What’s maimai?

Sega’s maimai has dominated the music game corners of Tokyo arcades since 2012.

It’s a rhythm action game played by touching a circular screen and eight illuminated targets that surround it. Prompts fly out from the centre, forming a musical score to be played to J-Pop and theme tunes. Simpler settings focus on the outside buttons, but more advanced players will be swirling and criss-crossing their hands around the screen.

The cabinet tells us a lot about the Japanese arcade scene, which is both social and obsessive.

For the social side, the machines are always in multiples. The four in this picture are two conjoined pairs and there’s no such thing as a solo maimai cab.

On top of that, inserting a smartcard (par for the course in Japanese arcades) allows you to record your performance, register your high scores, and share the scores and recordings online.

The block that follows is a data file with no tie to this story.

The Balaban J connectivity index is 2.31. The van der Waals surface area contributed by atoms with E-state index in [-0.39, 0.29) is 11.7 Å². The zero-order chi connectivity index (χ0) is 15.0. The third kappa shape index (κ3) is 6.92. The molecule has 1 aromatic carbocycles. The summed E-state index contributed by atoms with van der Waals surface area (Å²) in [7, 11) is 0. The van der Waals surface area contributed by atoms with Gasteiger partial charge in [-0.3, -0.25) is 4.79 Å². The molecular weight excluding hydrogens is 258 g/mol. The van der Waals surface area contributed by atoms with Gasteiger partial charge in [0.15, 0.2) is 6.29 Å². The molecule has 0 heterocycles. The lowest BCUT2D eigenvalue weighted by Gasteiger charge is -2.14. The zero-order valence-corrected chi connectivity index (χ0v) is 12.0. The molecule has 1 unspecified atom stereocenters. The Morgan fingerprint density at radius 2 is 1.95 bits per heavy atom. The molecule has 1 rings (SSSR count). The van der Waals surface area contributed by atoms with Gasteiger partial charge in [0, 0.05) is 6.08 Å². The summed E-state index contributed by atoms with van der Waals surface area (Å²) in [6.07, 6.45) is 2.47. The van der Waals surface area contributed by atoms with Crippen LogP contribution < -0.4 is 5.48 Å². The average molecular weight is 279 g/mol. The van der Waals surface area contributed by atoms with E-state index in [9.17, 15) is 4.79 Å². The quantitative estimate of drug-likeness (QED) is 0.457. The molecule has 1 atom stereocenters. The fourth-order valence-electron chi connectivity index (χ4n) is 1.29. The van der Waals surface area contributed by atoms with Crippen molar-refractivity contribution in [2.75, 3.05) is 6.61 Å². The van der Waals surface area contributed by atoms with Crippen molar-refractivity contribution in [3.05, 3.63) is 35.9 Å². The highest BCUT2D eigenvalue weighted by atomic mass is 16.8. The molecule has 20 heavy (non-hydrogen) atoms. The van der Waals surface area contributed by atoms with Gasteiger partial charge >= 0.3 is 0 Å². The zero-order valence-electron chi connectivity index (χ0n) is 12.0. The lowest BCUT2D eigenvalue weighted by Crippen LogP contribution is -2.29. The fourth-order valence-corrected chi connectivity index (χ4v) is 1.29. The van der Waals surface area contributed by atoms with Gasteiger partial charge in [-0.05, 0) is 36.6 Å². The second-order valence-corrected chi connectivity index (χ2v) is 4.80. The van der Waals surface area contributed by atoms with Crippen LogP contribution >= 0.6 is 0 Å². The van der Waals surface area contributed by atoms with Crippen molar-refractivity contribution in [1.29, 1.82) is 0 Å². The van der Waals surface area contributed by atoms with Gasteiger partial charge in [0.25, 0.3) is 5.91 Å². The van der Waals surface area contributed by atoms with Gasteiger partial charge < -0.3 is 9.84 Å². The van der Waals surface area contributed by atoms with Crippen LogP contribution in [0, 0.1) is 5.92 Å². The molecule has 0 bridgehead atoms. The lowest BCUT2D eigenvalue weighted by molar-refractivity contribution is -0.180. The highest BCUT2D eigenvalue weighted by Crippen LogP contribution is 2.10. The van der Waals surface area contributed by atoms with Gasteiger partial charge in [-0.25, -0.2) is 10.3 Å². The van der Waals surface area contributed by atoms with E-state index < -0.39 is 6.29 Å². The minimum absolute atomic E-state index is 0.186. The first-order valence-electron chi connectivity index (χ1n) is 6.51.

And this is not a half-arsed feature: the cabinet captures video of the main (circular) screen, the top (rectangular) screen with its status indicator *and the player*, all from a well-positioned in-cabinet camera. The result is absolutely fantastic and there are plenty of videos of maimai geniuses online.

As for the obsessive side of Japanese gaming, maimai ranks your performance as a percentage, and it goes *over* 100%, so there’s always a feeling that maybe you could be even more perfect.

The guys in the picture have their belongings in standing baskets provided at each terminal and they have gloves on so they can glide cleanly around the screen. The machines have headphone amps attached – de rigueur for  music games in Tokyo arcades – but I’ve never seen them used on maimai. You’d have to route the wire down, round and up your back or something or you’d knot your hands.

Cool as they are, the cabs do look funny. And with their whizzing hands and manic stares, the players look like they’ve put a fiver in the washer and are frantically trying to get the door open.

Still, maimai should definitely be on your list when you visit Tokyo.

Photographer and writer covering Tokyo arcade life – the videogames, the metropolis and the people